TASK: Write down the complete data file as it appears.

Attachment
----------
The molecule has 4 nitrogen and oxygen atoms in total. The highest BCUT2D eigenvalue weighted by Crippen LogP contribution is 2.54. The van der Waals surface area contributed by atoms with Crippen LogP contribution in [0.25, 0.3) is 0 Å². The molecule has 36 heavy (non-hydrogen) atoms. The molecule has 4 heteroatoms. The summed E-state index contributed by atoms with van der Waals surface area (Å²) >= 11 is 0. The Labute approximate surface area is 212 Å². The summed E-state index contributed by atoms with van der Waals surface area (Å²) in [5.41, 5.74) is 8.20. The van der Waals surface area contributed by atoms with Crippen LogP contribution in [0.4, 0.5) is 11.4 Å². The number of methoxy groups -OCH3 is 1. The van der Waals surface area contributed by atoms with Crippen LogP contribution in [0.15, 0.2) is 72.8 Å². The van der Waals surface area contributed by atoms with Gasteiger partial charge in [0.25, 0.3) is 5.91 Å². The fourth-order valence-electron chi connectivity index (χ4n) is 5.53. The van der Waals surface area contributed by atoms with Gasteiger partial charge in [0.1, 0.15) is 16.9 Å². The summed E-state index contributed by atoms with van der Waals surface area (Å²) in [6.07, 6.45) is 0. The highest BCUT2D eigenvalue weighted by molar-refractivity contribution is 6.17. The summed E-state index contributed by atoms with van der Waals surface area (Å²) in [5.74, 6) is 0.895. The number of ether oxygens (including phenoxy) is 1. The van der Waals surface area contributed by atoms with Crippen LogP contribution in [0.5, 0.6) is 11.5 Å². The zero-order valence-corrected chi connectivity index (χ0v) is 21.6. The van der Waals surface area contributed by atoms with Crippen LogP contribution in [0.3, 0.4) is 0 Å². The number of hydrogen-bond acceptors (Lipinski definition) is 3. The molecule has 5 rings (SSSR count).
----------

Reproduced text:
The molecule has 4 nitrogen and oxygen atoms in total. The highest BCUT2D eigenvalue weighted by Crippen LogP contribution is 2.54. The van der Waals surface area contributed by atoms with Crippen LogP contribution in [0.25, 0.3) is 0 Å². The molecule has 36 heavy (non-hydrogen) atoms. The molecule has 4 heteroatoms. The summed E-state index contributed by atoms with van der Waals surface area (Å²) >= 11 is 0. The Labute approximate surface area is 212 Å². The summed E-state index contributed by atoms with van der Waals surface area (Å²) in [5.41, 5.74) is 8.20. The van der Waals surface area contributed by atoms with Crippen LogP contribution in [0.4, 0.5) is 11.4 Å². The number of methoxy groups -OCH3 is 1. The van der Waals surface area contributed by atoms with Crippen LogP contribution in [0.15, 0.2) is 72.8 Å². The van der Waals surface area contributed by atoms with Gasteiger partial charge in [0.25, 0.3) is 5.91 Å². The fourth-order valence-electron chi connectivity index (χ4n) is 5.53. The van der Waals surface area contributed by atoms with Gasteiger partial charge in [0.1, 0.15) is 16.9 Å². The summed E-state index contributed by atoms with van der Waals surface area (Å²) in [6.07, 6.45) is 0. The highest BCUT2D eigenvalue weighted by molar-refractivity contribution is 6.17. The summed E-state index contributed by atoms with van der Waals surface area (Å²) in [5.74, 6) is 0.895. The number of ether oxygens (including phenoxy) is 1. The van der Waals surface area contributed by atoms with Crippen LogP contribution in [0.5, 0.6) is 11.5 Å². The zero-order valence-corrected chi connectivity index (χ0v) is 21.6. The van der Waals surface area contributed by atoms with Crippen LogP contribution in [0.3, 0.4) is 0 Å². The number of hydrogen-bond acceptors (Lipinski definition) is 3. The molecule has 5 rings (SSSR count).